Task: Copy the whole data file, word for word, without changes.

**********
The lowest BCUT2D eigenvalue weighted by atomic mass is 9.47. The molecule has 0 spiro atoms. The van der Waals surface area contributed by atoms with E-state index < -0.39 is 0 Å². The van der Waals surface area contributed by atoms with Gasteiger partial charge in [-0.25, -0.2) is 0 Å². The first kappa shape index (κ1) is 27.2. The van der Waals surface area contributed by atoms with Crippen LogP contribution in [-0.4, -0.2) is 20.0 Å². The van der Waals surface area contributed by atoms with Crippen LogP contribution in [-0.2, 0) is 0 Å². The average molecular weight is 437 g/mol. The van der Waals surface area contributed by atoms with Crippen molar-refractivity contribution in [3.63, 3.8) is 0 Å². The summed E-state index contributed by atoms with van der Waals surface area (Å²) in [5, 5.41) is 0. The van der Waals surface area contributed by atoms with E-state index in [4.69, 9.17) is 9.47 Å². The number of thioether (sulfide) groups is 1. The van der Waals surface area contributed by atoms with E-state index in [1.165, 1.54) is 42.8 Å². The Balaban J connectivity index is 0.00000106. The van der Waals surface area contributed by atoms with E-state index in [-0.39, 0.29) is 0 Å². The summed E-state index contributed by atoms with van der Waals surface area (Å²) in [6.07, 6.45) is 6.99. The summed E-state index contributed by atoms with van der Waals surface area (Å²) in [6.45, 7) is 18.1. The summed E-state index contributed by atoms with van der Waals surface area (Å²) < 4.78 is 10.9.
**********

The lowest BCUT2D eigenvalue weighted by atomic mass is 9.47. The molecule has 0 spiro atoms. The van der Waals surface area contributed by atoms with E-state index < -0.39 is 0 Å². The van der Waals surface area contributed by atoms with Gasteiger partial charge in [-0.25, -0.2) is 0 Å². The first kappa shape index (κ1) is 27.2. The van der Waals surface area contributed by atoms with Crippen LogP contribution in [-0.4, -0.2) is 20.0 Å². The van der Waals surface area contributed by atoms with Crippen LogP contribution in [-0.2, 0) is 0 Å². The average molecular weight is 437 g/mol. The van der Waals surface area contributed by atoms with Crippen molar-refractivity contribution in [3.63, 3.8) is 0 Å². The summed E-state index contributed by atoms with van der Waals surface area (Å²) in [5, 5.41) is 0. The van der Waals surface area contributed by atoms with E-state index in [4.69, 9.17) is 9.47 Å². The number of thioether (sulfide) groups is 1. The van der Waals surface area contributed by atoms with E-state index in [1.165, 1.54) is 42.8 Å². The Balaban J connectivity index is 0.00000106. The van der Waals surface area contributed by atoms with E-state index in [-0.39, 0.29) is 0 Å². The summed E-state index contributed by atoms with van der Waals surface area (Å²) in [6.07, 6.45) is 6.99. The summed E-state index contributed by atoms with van der Waals surface area (Å²) in [6.45, 7) is 18.1. The summed E-state index contributed by atoms with van der Waals surface area (Å²) < 4.78 is 10.9.